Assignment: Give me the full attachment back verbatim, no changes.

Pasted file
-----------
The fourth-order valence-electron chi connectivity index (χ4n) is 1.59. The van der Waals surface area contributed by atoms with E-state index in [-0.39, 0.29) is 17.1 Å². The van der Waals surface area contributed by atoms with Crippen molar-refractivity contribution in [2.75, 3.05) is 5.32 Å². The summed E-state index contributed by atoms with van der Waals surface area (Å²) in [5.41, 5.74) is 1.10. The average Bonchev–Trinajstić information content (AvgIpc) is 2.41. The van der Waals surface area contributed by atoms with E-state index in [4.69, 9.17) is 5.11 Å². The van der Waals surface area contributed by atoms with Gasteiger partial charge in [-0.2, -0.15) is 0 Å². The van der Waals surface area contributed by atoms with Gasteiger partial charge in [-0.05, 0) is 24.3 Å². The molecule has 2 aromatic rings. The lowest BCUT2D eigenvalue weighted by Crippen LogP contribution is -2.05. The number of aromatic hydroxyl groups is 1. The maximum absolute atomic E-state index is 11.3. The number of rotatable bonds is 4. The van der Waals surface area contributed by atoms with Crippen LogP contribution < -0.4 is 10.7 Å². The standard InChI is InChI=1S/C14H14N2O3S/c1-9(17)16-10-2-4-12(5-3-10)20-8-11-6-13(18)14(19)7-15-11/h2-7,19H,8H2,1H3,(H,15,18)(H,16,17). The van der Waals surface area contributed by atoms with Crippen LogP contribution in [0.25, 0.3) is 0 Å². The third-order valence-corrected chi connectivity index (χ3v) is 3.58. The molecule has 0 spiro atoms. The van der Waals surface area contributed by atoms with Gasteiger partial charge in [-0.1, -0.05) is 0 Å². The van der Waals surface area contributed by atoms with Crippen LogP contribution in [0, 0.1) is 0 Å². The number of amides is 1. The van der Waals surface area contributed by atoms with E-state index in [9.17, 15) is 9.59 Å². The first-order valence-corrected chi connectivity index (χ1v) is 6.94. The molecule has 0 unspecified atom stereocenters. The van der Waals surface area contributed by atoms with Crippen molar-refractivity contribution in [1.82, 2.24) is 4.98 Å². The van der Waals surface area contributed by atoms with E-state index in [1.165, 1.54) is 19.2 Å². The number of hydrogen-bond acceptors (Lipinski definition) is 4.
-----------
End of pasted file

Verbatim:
The fourth-order valence-electron chi connectivity index (χ4n) is 1.59. The van der Waals surface area contributed by atoms with E-state index in [-0.39, 0.29) is 17.1 Å². The van der Waals surface area contributed by atoms with Crippen molar-refractivity contribution in [2.75, 3.05) is 5.32 Å². The summed E-state index contributed by atoms with van der Waals surface area (Å²) in [5.41, 5.74) is 1.10. The average Bonchev–Trinajstić information content (AvgIpc) is 2.41. The van der Waals surface area contributed by atoms with E-state index in [4.69, 9.17) is 5.11 Å². The van der Waals surface area contributed by atoms with Gasteiger partial charge in [-0.2, -0.15) is 0 Å². The van der Waals surface area contributed by atoms with Gasteiger partial charge in [-0.05, 0) is 24.3 Å². The molecule has 2 aromatic rings. The lowest BCUT2D eigenvalue weighted by Crippen LogP contribution is -2.05. The number of aromatic hydroxyl groups is 1. The maximum absolute atomic E-state index is 11.3. The number of rotatable bonds is 4. The van der Waals surface area contributed by atoms with Crippen LogP contribution < -0.4 is 10.7 Å². The standard InChI is InChI=1S/C14H14N2O3S/c1-9(17)16-10-2-4-12(5-3-10)20-8-11-6-13(18)14(19)7-15-11/h2-7,19H,8H2,1H3,(H,15,18)(H,16,17). The van der Waals surface area contributed by atoms with Crippen LogP contribution in [0.25, 0.3) is 0 Å². The third-order valence-corrected chi connectivity index (χ3v) is 3.58. The molecule has 0 spiro atoms. The van der Waals surface area contributed by atoms with Gasteiger partial charge in [-0.1, -0.05) is 0 Å². The van der Waals surface area contributed by atoms with Crippen LogP contribution in [0, 0.1) is 0 Å². The number of amides is 1. The van der Waals surface area contributed by atoms with E-state index in [9.17, 15) is 9.59 Å². The first-order valence-corrected chi connectivity index (χ1v) is 6.94. The molecule has 0 unspecified atom stereocenters. The van der Waals surface area contributed by atoms with Crippen molar-refractivity contribution in [1.82, 2.24) is 4.98 Å². The van der Waals surface area contributed by atoms with E-state index in [1.165, 1.54) is 19.2 Å². The number of hydrogen-bond acceptors (Lipinski definition) is 4.